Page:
Mucormycosis, also called zygomycosis, is a potentially fatal fungal illness caused by a class of molds known as mucormycetes. These fungi may be found anywhere. They are found in soil and decaying organic substances like rotting wood, compost heaps, and leaves.

Moreover, mucormycosis is spread when humans come into contact with fungal spores in the surroundings. Infections of the lungs or sinuses, for example, might arise after inhaling spores. Some kinds of mucormycosis are more frequent in people with health problems or who use drugs that weaken the body’s ability to fight sickness and germs.

It is critical to get treatment. This condition may be fatal if left untreated.


Types of mucormycosis include:

  • Pulmonary (lung) mucormycosis
  • Gastrointestinal mucormycosis
  • Rhinocerebral (brain and sinus) mucormycosis
  • Cutaneous (skin) mucormycosis
  • Disseminated mucormycosis


Mucormycosis may develop as a skin or respiratory illness. Symptoms may include:

  • Fever
  • Nasal congestion
  • Cough
  • Headache
  • Sinus pain

Mucormycosis may develop in any portion of your body due to a skin infection. It may begin at the site of skin damage, but it may swiftly spread to another location. Keep an eye out for signs such as:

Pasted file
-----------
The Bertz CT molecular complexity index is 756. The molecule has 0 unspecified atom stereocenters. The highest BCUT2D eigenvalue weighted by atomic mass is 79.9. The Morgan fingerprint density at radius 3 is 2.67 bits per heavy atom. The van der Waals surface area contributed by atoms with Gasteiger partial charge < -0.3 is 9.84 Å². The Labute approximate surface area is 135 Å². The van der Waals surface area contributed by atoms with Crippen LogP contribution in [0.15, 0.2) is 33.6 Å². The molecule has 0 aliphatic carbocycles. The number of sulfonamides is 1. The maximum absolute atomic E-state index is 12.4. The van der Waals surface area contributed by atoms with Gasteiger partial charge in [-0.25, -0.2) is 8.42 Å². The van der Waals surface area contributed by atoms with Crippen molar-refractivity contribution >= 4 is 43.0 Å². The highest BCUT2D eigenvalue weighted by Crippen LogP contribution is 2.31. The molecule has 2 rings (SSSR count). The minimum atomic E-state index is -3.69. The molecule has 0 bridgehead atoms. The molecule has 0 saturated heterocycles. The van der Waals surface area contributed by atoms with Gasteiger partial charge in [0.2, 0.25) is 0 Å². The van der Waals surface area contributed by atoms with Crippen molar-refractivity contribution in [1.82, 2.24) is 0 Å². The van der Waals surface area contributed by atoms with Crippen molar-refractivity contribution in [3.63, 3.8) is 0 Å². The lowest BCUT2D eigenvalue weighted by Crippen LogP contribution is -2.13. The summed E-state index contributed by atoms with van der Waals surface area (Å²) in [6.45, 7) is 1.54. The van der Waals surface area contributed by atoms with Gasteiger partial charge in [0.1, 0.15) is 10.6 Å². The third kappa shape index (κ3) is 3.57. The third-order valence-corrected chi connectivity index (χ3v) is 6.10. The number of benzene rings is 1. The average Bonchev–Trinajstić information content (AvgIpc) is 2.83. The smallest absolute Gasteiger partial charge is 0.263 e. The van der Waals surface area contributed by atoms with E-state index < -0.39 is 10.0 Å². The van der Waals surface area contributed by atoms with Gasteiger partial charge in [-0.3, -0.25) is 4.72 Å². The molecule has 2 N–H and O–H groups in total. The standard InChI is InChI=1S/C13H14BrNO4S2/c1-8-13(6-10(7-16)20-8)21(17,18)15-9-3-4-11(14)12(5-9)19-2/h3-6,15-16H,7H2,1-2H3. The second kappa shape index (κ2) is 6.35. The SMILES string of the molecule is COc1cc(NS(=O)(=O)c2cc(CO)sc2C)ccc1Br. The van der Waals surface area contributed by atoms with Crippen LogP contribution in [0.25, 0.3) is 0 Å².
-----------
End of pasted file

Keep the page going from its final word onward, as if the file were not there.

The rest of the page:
• Blisters
  • Redness
  • Tenderness
  • Blackened skin tissue
  • Fever
  • Swelling
  • Ulcers


Individuals with mucormycosis are frequently unaware of their condition. You may be diagnosed with the illness when you visit the physician for a sinus, skin, or lung infection. If you suspect an infection, you should talk to your physician.

Mucormycosis is diagnosed in the laboratory by examining a tissue sample. If you have a sinus infection, your specialist may take a sample of your nasal discharge or phlegm. In the event of a skin infection, your doctor may additionally clean the affected area.


Receiving intravenous (IV) antifungal medicines and surgical debridement are the initial measures in treating mucormycosis. Surgical debridement entails removing all contaminated tissue. It has been shown that eliminating diseased tissue prevents the illness from spreading further.

If you react well to IV treatment and tissue removal, the medical professional may remove and replace the IV with oral drugs.

Your doctor may prescribe the following antifungal drugs, given through an IV or orally, to treat mucormycosis:

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